Posted: December 12th, 2021
Don Newcomb was perplexed. It had been five years since he had founded Interplants, Inc., a research and development firm that developed genetically engineered plants for interplanetary space flight. During that five years, he and his scientists had made dramatic advances in developing special plants that could be used for food and air-purification systems in space stations and transports. In fact, he mused, their scientific success had been far greater than he had ever expected. Five years ago, after the world superpowers had agreed to share space-travel technology, the outlook had been quite rosy. Everyone had been optimistic. Indeed, he was one of many investors who had jumped at the chance to be involved in the development of such technology. But now, after 5 tumultuous years, the prospects were less exciting. First, there had been the disappointing realization that none of the superpowers had made substantial progress on an ion engine to power space vehicles. Such an engine was absolutely crucial to the success of interplanetary space flight, because—theoretically, at least—it would make travel 10 times as fast as conventionally-powered ships. When the importance of such an engine became obvious, the superpowers had generously funded a huge multinational research project. The project had made substantial progress, but many hurdles remained. Don’s risk assessors estimated that there was still a 15% chance that the ion engine would prove an infeasible power source. If this were to happen, of course, Don and the many other investors in space travel technology would lose out. Then there was the problem with the settlement policy. The superpowers could not agree on a joint policy for the settlement of interplanetary space, including the deployment of space stations as well as settlements on planets and their satellites. The United American Alliance urged discretion and long-range planning in this matter, suggesting that a multinational commission be established to approve individual settlement projects. Pacific Asia and the Allied Slavic Economic Community were demanding that space be divided now. By immediately establishing property rights, they claimed, the superpowers would be able to develop the optimum space economy in which the superpowers could establish their own economic policies within their “colonies” as well as determine trade policies with the other superpowers. Europa favored the idea of a commission but also was eager to explore other available economic possibilities. The discussion among the superpowers had been going on since long before the founding of Interplants. Five years ago, progress was made, and it appeared that an agreement was imminent. But 18 months ago the process stalled. The participants in the negotiations had established positions from which they would not budge. Don had followed the discussions closely and had even provided expert advice to the negotiators regarding the potential for interplanetary agricultural developments. He guessed that there was only a 68% chance that the superpowers would eventually arrive at an agreement. Naturally, until an agreement was reached, there would be little demand for space-traveling plants. Aside from these external matters, Don still faced the difficult issue of developing a full-scale production process for his plants. He and his engineers had some ideas about the costs of the process, but at this point, all they could do was come up with a probability distribution for the costs. In thinking about the distribution, Don had decided to approximate it with a three-point discrete distribution. Thus, he characterized the three branches as “inexpensive,” “moderate,” and “costly,” with probabilities of 0.185, 0.63, and 0.185, respectively. Of course, his eventual profit (or loss) depended on the costs of the final process. Don also had thought long and hard about the profits that he could anticipate under each of the various scenarios. Essentially, he thought about the uncertainty in two stages. First was the determination of costs, and second, was the outcome of the external factors (the ion-engine research and the negotiations regarding settlement policy). If costs turned out to be “inexpensive,” then, in the event that the superpowers agreed and the ion engine was successful, he could expect a profit of 125 billion credits. He would lose 15 billion credits if either the engine or the negotiations failed. Likewise, if costs were “moderate,” he could anticipate either a profit of 100 billion credits if both of the external factors resulted in a positive outcome or a loss of 18 billion if either of the external factors were negative. Finally, the corresponding figures in the case of a “costly” production process were profits of 75 billion credits or a loss of 23 billion. “This is so confusing,” complained Don to Paul Fiester, his chief engineer. “I really never expected to be in this position. Five years ago none of these risks were apparent to me, and I guess I just don’t tolerate risk well.” After a pause, Paul quietly suggested, “Well, maybe you should sell the business.” Don considered that. “Well, that’s a possibility. I have no idea how many crazy people out there would want it.” “Some of the other engineers and I might be crazy enough,” Paul replied. “Depending on the price, of course. At least we’d be going in with our eyes open. We know what the business is about and what the risks are.” Don gave the matter a lot of thought that night. “What should I sell the company for? I hate to give up the possibility of earning up to 125 billion credits. But I don’t like the possibility of losing 23 billion either—no one would!” As he lay awake, he finally decided that he would let the business go—with all its risks—for 20 billion credits. If he could get that much for it, he’d sell. If not, he’d just as soon stick with it, in spite of his frustrations with the risks.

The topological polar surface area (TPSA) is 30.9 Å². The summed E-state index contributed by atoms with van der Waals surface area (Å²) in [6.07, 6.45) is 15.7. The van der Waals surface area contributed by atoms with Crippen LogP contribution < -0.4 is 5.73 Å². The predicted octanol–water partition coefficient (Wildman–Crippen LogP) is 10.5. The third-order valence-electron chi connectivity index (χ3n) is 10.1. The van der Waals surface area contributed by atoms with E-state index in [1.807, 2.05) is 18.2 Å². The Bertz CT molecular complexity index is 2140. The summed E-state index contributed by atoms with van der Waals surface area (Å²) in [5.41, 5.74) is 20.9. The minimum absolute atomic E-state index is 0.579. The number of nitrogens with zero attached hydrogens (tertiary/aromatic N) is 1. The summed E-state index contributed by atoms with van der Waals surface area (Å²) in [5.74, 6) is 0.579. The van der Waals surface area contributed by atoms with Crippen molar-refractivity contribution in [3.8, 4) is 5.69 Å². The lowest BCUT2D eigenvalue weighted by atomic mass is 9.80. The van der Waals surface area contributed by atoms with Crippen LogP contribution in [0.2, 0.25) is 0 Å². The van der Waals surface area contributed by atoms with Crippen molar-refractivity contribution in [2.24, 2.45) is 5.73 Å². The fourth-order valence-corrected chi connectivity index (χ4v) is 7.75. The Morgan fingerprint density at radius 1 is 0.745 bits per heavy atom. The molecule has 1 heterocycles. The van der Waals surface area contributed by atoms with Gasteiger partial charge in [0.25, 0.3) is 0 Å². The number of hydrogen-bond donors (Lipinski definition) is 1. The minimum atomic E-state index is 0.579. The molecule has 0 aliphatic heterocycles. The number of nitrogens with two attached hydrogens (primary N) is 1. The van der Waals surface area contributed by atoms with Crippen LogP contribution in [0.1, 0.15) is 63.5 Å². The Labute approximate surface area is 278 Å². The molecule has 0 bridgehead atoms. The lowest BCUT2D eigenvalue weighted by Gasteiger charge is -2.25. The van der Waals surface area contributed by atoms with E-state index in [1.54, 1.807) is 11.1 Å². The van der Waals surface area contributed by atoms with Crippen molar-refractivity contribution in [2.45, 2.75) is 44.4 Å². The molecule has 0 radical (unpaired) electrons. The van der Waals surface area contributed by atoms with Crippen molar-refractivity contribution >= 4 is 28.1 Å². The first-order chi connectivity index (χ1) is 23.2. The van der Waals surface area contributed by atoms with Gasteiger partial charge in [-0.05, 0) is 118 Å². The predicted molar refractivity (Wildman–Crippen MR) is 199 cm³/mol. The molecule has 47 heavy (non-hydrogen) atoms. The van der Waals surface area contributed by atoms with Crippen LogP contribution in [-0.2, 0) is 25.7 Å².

1. Draw a decision tree for Don Newcomb’s problem.
2. What is the significance of his statement that he would sell the business for 20 billion credits?
3. Suppose that Don’s risk attitude can be modeled with an exponential utility function. If his certainty equivalent were 15 billion credits, find his risk tolerance. What would his risk tolerance be if his CE were 20 billion?